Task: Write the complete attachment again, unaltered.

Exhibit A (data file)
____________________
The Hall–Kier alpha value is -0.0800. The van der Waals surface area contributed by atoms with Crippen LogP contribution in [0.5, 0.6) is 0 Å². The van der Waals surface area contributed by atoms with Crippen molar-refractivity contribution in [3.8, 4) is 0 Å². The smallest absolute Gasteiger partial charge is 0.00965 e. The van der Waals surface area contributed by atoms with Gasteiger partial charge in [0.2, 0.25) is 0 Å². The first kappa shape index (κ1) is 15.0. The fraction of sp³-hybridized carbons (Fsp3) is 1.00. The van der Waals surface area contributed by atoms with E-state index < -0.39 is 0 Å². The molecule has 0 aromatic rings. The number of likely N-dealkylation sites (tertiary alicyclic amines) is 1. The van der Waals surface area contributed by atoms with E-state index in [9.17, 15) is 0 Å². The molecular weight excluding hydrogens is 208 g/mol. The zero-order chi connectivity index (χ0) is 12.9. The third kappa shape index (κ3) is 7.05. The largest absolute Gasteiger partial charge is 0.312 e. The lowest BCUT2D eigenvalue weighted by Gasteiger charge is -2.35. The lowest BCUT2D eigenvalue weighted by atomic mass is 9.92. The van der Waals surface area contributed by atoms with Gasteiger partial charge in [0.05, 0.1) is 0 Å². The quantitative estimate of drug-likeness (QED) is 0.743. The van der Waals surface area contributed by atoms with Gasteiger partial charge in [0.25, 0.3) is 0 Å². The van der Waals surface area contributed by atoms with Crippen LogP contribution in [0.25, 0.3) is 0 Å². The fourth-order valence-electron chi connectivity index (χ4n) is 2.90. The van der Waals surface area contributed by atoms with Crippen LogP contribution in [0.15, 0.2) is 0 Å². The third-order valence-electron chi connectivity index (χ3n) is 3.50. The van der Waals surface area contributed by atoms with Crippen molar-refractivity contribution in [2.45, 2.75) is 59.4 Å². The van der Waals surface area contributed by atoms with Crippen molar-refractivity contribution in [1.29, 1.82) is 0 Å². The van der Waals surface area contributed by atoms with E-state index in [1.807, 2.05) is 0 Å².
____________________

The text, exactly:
The Hall–Kier alpha value is -0.0800. The van der Waals surface area contributed by atoms with Crippen LogP contribution in [0.5, 0.6) is 0 Å². The van der Waals surface area contributed by atoms with Crippen molar-refractivity contribution in [3.8, 4) is 0 Å². The smallest absolute Gasteiger partial charge is 0.00965 e. The van der Waals surface area contributed by atoms with Gasteiger partial charge in [0.2, 0.25) is 0 Å². The first kappa shape index (κ1) is 15.0. The fraction of sp³-hybridized carbons (Fsp3) is 1.00. The van der Waals surface area contributed by atoms with E-state index < -0.39 is 0 Å². The molecule has 0 aromatic rings. The number of likely N-dealkylation sites (tertiary alicyclic amines) is 1. The van der Waals surface area contributed by atoms with E-state index in [9.17, 15) is 0 Å². The molecular weight excluding hydrogens is 208 g/mol. The zero-order chi connectivity index (χ0) is 12.9. The third kappa shape index (κ3) is 7.05. The largest absolute Gasteiger partial charge is 0.312 e. The lowest BCUT2D eigenvalue weighted by Gasteiger charge is -2.35. The lowest BCUT2D eigenvalue weighted by atomic mass is 9.92. The van der Waals surface area contributed by atoms with Gasteiger partial charge in [0.05, 0.1) is 0 Å². The quantitative estimate of drug-likeness (QED) is 0.743. The van der Waals surface area contributed by atoms with Gasteiger partial charge in [0.25, 0.3) is 0 Å². The van der Waals surface area contributed by atoms with Crippen LogP contribution in [0.25, 0.3) is 0 Å². The fourth-order valence-electron chi connectivity index (χ4n) is 2.90. The van der Waals surface area contributed by atoms with Crippen LogP contribution in [0.15, 0.2) is 0 Å². The third-order valence-electron chi connectivity index (χ3n) is 3.50. The van der Waals surface area contributed by atoms with Crippen molar-refractivity contribution in [2.45, 2.75) is 59.4 Å². The van der Waals surface area contributed by atoms with Crippen molar-refractivity contribution in [1.29, 1.82) is 0 Å². The van der Waals surface area contributed by atoms with E-state index in [1.807, 2.05) is 0 Å².